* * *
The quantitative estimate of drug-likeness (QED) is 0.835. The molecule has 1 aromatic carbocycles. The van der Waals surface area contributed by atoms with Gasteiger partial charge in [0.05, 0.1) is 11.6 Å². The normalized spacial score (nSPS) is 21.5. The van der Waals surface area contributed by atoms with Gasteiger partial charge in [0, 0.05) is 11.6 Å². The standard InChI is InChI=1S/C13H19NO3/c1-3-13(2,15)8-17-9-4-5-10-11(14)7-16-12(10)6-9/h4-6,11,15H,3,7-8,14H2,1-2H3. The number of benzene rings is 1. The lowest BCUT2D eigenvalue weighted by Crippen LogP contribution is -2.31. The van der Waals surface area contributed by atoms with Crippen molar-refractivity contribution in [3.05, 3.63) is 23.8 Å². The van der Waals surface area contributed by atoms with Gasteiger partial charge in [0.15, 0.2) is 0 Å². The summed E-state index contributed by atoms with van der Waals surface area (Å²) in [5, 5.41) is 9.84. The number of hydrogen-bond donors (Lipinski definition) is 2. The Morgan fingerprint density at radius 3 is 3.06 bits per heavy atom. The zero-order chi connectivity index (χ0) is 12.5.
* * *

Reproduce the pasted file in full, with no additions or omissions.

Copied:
The quantitative estimate of drug-likeness (QED) is 0.835. The molecule has 1 aromatic carbocycles. The van der Waals surface area contributed by atoms with Gasteiger partial charge in [0.05, 0.1) is 11.6 Å². The normalized spacial score (nSPS) is 21.5. The van der Waals surface area contributed by atoms with Gasteiger partial charge in [0, 0.05) is 11.6 Å². The standard InChI is InChI=1S/C13H19NO3/c1-3-13(2,15)8-17-9-4-5-10-11(14)7-16-12(10)6-9/h4-6,11,15H,3,7-8,14H2,1-2H3. The number of benzene rings is 1. The lowest BCUT2D eigenvalue weighted by Crippen LogP contribution is -2.31. The van der Waals surface area contributed by atoms with Crippen molar-refractivity contribution in [3.05, 3.63) is 23.8 Å². The van der Waals surface area contributed by atoms with Gasteiger partial charge in [0.15, 0.2) is 0 Å². The summed E-state index contributed by atoms with van der Waals surface area (Å²) in [5, 5.41) is 9.84. The number of hydrogen-bond donors (Lipinski definition) is 2. The Morgan fingerprint density at radius 3 is 3.06 bits per heavy atom. The zero-order chi connectivity index (χ0) is 12.5.